Roy Hodgson will be announcing his first post-World Cup England squad later this week, and there’s likely to be a clamour for Arsenal’s Calum Chambers to be selected.
A £16m transfer and a good performance against Crystal Palace will do that, unfortunately, and already we’ve seen a couple of press articles essentially lauding him as some kind of pre-packaged Bobby Moore.
The mentality around Chambers and England seems to be that rushing the player into a national team shirt has no downside and that the sooner he plays for his country, the sooner his country will have a high-class centre-back. There’s some mileage in that argument and, of course, experience is essential, but don’t be fooled into believing that it’s the no-lose scenario that it’s being presented as.
Since arriving at Arsenal, Chambers has made four competitive appearances. He played well against a disinterested Manchester City at Wembley and extremely competently versus a weak Crystal Palace eight days ago. In the last seven days, however, his age and naivety have been very apparent in the games with Besiktas and Everton, and across those four fixtures he’s realistically had as many bad moments as he’s had good.
That Calum Chambers is a defender of enormous potential is not up for debate, clearly he is, but it’s very important that he isn’t over-exposed at this stage of his career and his confidence isn’t put at risk unnecessarily.
Take yesterday as an example: he did not play well and, subsequently, whatever self-belief has been germinating within him over the past weeks will have been slightly disturbed. A young player’s state of mind is very fragile and it doesn’t take very much to damage his confidence and stall his progression.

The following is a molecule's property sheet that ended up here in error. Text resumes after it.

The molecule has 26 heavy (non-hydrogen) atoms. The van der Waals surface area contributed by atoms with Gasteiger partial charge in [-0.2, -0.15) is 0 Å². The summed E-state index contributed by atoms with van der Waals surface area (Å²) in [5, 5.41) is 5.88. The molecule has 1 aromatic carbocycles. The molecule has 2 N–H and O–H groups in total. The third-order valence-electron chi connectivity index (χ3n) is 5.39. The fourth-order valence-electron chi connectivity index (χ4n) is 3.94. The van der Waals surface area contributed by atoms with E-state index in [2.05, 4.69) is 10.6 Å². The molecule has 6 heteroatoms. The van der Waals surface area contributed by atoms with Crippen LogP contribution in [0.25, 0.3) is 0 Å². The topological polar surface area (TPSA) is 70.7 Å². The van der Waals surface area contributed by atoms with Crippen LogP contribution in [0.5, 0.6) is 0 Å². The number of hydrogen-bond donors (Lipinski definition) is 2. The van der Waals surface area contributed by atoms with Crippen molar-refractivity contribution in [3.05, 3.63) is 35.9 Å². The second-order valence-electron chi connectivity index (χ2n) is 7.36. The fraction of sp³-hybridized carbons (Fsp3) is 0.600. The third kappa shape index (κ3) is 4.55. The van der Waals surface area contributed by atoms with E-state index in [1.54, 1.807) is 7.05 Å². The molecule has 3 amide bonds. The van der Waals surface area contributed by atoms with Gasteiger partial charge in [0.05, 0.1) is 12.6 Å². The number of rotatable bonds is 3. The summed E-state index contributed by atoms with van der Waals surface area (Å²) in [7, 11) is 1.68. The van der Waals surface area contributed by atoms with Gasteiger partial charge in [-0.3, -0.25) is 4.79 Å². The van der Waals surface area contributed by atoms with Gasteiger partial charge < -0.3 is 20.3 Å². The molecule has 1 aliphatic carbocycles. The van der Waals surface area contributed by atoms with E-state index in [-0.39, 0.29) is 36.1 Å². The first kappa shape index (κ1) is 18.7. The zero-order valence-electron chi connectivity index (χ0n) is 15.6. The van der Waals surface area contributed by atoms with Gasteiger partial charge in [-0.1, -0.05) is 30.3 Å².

So why take a risk with Chambers? Why elevate him to England prematurely if there’s the slightest doubt - which there is - over whether he’s ready for that level?
England had a disappointing World Cup, so I understand the urgency with which people are trying to grasp at ‘new hope’, but this is a player who could potentially provide a decade of quality centre-back play. That’s the priority; let him play for Arsenal and grow into the role of being a Premier League starter for six months-to-a-year, and then start thinking about moving him up. He, in football terms, is a child, and he has never even represented England’s U21s. A centre-back’s theoretical prime occurs between the ages of 28 and 32, and so at 19 there is no time pressure on Calum Chambers’ career.
Meteoric rises are great stories, but they’re not always in the best interests of the player involved. Chambers has had enormous change in his life in a very short space of time, and he’s gone from being a promising Southampton player with less than thirty professional games to his name, to a £16m player at one of the biggest clubs in the country and a prematurely anointed English ‘saviour’ within the space of six weeks.
That’s too much. Why add England to that list?
There’s nothing wrong with being patient, and with England likely to walk through their qualifying group for Euro 2016, there’s no need to burden him with international football at the moment.
He’s in good hands at Arsenal, and he’s playing alongside some terrific mentors in Per Mertesacker and Laurent Koscielny, and also getting plenty of first-team football. He’s in a great situation and there’s no need to forcefully accelerate his progress.